The first few entries essentially tell a survivalist story: following Cass as she get to grips with where she is, attempting to understand what could have happened to her and trying to find food, water and shelter. It’s a really clever narrative too, effectively depicting both the sense of wonder and fear that Cass feels as well as her impressive surviving skills which stem from very clever decisions based on common sense.
The latter entries chronicle her days with the Setari, the attempts to understand one another including the necessity to learn their language and the intense physical training she undergoes. It’s awesome that her internal dictionary doesn’t automatically mean that she can speak the language which means she spends most of the story going back to basic schooling – frustrating as it is since back home, she had just graduated.
All of this punctuated by the fact that Cassandra is in reality a lab rat for these people – despite the fact that she does indeed creates several bonds among them (and when she does, so does the reader).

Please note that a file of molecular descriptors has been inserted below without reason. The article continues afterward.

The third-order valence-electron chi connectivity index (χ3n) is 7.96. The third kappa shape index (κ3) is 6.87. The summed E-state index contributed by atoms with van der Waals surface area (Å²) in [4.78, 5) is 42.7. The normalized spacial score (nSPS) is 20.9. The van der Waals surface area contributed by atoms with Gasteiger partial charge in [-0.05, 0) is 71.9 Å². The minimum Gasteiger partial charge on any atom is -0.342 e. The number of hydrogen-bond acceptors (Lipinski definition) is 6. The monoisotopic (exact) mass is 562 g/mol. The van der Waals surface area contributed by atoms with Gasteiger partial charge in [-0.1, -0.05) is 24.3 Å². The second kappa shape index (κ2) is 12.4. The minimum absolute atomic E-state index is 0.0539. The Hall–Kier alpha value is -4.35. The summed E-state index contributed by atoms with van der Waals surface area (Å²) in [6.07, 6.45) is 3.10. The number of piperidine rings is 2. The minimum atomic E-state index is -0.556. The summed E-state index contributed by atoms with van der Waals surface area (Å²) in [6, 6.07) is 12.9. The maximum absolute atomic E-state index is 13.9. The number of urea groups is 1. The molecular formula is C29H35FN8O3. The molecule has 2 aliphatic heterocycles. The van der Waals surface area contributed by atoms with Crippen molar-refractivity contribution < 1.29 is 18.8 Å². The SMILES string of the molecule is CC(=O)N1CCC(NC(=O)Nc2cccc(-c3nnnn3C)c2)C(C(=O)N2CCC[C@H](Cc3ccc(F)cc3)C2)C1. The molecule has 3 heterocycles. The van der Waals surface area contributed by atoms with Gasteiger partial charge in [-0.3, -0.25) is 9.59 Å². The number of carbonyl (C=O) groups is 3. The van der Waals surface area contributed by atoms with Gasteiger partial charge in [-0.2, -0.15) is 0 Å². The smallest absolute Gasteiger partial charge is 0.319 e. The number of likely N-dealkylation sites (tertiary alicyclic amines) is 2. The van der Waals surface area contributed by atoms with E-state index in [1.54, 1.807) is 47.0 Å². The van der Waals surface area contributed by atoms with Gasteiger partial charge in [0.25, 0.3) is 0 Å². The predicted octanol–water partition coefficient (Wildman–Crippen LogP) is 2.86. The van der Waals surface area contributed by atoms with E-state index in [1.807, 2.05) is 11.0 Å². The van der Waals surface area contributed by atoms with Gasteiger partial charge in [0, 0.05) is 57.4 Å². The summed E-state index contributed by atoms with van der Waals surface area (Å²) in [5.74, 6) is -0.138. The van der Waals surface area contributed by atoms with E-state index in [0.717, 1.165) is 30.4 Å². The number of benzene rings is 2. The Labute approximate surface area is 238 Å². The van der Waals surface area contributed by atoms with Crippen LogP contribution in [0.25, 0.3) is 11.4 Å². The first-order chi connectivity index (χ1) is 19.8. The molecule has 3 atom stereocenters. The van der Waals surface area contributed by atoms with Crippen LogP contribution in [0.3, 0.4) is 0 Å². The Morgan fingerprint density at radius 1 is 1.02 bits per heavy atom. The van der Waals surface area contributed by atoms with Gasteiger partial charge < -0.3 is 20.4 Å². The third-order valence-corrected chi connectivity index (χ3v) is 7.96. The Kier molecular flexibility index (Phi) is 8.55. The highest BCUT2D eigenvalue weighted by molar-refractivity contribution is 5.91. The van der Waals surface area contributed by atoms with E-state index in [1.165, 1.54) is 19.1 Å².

The question is: are any of those, real bonds at all or born out necessity from both sides? Because one of the more interesting aspects of Stray is the question of narrative reliability: Cassandra’s loneliness, her sense of displacement leap from the pages and even when she does not say these things outright those are very real in the manner that she connects with characters. She sees one of the main female characters almost like a mother figure, for example, which is speaks to how much she misses her family. But her usefulness to the Setari is very real as well and the fact that there is such a high level of control over people’s lives does put forth the question of how much of the decisions she makes are real decisions at all?